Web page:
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Health & Science

Judge Rules Law Restricting West Virginia Needle Exchange Programs Can Stand

Volunteers hand out safe injection supplies to participants at a needs-based syringe access program. .jpeg
Lauren Pace
/
Will distributes new sterile syringes to a drug user in front of the My Brother's Table soup kitchen in Lynn, Mass.
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This story was originally published by Mountain State Spotlight.

After months of questions around a new West Virginia law on harm reduction, and a legal challenge to its constitutionality, a federal judge has ruled that the measure is enforceable.

Passed in April by the Legislature, Senate Bill 334 requires programs offering syringe exchanges to host a number of other harm reduction services, force them to deny clean needles to those who don’t return with their used needles and require them to only serve clients with state IDs in order to operate.

Syringe exchanges are widely seen by public health experts as a key measure in preventing the spread of infectious diseases like HIV and hepatitis C among people who inject drugs.

On June 25, the American Civil Liberties Union of West Virginia filed a lawsuit challenging the enforceability of the law. Attorneys for the ACLU-WV argued the language in the bill was vague and made it impossible for program administrators to have a clear understanding of what would be required to comply with requirements and avoid fines.

“A lawyer can’t look at this law and tell you what conduct would and wouldn’t violate it,” said ACLU-WV Legal Director Loree Stark of the law earlier this month. “That’s a problem. Especially when those deemed to be in violation could face a $10,000 fine.”

Shortly after the suit was filed, U.S. District Court Judge Robert C. Chambers issued a temporary restraining order that would prevent the law from going into effect until Chambers had time to hear arguments for and against the law. That order lasted through July 8, when attorneys for the plaintiffs — a collection of harm reduction operators in the state — and the state Department of Health and Human Resources met in court. After that hearing, Chambers extended the restraining order.

On Thursday, the judge dissolved the restraining order and denied the plaintiff’s requests for a preliminary injunction, noting that the court “agrees that [a section of the law] reflects poor draftsmanship,” but “cannot conclude that these inconsistencies render the language so vague as to violate Plaintiffs’ due process rights.”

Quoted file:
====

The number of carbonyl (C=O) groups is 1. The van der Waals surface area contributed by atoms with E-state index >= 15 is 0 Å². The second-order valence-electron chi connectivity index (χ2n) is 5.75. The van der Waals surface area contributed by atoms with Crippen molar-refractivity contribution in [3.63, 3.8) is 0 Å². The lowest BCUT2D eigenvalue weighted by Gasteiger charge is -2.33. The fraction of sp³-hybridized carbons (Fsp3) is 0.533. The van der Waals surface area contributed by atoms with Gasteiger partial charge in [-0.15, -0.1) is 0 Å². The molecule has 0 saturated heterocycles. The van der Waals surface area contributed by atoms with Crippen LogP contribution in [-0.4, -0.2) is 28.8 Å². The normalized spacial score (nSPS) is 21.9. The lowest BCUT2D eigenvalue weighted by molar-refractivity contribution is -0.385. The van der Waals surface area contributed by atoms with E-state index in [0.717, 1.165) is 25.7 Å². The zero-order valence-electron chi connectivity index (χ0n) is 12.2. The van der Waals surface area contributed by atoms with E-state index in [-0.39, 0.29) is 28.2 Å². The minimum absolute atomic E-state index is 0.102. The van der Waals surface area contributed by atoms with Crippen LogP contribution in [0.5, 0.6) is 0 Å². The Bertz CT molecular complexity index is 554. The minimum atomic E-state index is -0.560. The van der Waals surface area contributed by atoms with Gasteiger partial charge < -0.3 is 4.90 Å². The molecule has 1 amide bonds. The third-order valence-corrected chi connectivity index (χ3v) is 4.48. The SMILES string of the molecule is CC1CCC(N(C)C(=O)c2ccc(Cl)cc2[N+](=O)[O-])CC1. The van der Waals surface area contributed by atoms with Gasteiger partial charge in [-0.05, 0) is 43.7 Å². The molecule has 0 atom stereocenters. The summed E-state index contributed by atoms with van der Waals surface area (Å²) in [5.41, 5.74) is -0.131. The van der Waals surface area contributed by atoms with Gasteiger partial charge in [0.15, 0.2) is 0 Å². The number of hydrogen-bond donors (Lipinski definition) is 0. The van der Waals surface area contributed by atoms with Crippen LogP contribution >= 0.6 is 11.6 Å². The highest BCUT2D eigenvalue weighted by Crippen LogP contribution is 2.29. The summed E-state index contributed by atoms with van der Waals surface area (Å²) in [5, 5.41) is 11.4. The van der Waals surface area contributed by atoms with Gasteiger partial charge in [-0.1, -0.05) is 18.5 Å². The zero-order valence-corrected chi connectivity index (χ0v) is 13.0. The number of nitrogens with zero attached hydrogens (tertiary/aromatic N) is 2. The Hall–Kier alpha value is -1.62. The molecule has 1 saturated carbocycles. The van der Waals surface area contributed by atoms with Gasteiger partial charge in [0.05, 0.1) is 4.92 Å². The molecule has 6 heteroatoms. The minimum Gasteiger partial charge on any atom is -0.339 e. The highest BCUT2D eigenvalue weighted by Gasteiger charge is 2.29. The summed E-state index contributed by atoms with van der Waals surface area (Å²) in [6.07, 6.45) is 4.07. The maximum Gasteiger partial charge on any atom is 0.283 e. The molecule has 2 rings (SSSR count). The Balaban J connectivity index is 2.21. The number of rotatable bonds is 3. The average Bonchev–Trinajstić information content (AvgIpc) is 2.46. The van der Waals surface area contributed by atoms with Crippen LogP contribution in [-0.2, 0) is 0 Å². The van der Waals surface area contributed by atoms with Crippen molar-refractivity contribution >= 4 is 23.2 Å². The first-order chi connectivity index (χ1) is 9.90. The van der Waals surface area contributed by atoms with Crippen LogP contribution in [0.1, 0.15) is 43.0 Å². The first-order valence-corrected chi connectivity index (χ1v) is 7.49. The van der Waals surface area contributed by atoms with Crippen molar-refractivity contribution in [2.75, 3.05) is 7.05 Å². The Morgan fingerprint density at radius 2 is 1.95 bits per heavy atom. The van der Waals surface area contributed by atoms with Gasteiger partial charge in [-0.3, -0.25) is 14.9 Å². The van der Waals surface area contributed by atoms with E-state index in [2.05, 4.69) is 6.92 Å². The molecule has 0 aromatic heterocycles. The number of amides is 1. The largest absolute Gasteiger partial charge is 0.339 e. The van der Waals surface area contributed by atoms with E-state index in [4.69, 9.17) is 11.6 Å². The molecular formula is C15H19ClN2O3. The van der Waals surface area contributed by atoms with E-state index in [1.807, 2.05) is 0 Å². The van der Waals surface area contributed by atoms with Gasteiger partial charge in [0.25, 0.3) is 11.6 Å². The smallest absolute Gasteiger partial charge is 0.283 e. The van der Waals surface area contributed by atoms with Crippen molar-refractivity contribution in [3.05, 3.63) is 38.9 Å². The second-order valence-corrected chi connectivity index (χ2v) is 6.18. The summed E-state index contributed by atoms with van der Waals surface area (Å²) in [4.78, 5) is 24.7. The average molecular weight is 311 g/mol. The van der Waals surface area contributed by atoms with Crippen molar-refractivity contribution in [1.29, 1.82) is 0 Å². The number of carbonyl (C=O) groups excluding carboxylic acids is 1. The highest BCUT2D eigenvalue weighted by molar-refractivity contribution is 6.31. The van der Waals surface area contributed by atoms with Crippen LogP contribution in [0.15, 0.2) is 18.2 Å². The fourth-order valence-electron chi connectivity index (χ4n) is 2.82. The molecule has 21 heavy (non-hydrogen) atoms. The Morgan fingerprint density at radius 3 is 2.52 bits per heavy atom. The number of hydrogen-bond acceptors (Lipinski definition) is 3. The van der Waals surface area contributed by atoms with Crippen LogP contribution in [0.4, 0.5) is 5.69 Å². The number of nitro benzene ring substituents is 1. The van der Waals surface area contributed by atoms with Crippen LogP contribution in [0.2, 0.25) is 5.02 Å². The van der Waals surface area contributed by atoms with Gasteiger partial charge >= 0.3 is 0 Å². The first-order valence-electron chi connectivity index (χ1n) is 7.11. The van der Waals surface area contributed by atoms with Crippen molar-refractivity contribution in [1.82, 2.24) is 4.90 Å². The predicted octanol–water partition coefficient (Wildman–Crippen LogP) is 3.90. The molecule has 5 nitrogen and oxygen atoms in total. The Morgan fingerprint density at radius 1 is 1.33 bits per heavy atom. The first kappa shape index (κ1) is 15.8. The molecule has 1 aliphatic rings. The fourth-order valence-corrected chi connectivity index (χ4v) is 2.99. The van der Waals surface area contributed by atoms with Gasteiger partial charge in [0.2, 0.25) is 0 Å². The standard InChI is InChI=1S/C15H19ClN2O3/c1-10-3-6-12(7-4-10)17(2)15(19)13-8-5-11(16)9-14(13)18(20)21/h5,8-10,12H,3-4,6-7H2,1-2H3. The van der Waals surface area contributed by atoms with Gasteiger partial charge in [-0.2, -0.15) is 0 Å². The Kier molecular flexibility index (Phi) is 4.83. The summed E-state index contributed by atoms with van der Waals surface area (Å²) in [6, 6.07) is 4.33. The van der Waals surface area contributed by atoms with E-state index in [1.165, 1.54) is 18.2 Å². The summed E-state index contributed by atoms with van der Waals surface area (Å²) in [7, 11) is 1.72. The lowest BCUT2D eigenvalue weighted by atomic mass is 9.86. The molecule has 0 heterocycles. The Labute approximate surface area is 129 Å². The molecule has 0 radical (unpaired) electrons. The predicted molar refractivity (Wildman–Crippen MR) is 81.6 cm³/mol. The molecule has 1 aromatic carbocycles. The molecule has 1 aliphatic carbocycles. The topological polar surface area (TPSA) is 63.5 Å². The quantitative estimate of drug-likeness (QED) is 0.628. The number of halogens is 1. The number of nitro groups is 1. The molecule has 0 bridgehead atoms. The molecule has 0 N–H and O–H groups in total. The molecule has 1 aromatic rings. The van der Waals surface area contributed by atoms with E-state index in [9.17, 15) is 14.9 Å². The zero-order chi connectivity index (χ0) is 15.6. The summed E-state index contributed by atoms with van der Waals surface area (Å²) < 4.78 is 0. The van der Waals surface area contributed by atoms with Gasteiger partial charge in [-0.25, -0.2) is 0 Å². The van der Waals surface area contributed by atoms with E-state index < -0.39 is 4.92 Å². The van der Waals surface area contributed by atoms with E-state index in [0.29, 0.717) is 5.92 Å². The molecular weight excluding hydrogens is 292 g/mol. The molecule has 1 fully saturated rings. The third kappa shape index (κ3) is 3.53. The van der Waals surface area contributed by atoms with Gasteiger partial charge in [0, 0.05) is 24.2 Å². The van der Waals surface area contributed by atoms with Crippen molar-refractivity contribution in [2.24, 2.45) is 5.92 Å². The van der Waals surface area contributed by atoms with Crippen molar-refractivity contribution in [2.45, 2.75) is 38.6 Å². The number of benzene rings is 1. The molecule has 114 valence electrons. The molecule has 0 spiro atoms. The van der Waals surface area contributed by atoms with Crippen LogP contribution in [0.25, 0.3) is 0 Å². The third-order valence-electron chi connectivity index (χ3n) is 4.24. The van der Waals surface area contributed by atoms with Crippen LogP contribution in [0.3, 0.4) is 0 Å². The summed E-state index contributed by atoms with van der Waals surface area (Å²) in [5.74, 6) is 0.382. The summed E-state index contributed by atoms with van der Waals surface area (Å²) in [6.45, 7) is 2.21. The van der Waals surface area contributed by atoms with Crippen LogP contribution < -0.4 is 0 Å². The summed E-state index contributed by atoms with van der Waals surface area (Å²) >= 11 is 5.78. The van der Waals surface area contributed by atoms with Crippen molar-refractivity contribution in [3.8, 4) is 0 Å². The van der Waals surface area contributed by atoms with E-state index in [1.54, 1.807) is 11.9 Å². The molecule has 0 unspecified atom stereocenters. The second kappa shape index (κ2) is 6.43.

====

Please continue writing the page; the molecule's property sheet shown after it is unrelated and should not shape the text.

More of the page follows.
“We respect the Court’s decision, although we are of course disappointed with the results of the ruling. We are considering our available options for moving forward,” Stark said in a written statement following the decision.

Representatives from the West Virginia Department of Health and Human Resources, which was listed as a defendant in the case, did not return a request for comment.

Before and following its passage, Senate Bill 334 was widely opposed by local health department administrators across the state who have expressed concerns that its stringent requirements conflicted with best practices. The harsh rules, they said, would jeopardize the health of their communities by contributing to the spread of diseases like HIV and hepatitis C, and would force some programs to close down because they could not risk being deemed out of compliance and the hefty fines associated.

Marion County’s health department has already closed its syringe program in response to the law. Others — like those in Cabell, Kanawha and Monongalia counties — are working to try to comply.

The law was signed by Gov. Jim Justice in the midst of an HIV outbreak linked to injection drug use in West Virginia’s capital city. That outbreak has since required federal response from the U.S. Centers for Disease Control and Prevention; without the ability to get people who inject drugs access to clean needles, officials have said the outbreak will likely get worse.

This story includes reporting by Emily Allen.

Reach reporter Lauren Peace at laurenpeace@mountainstatespotlight.org


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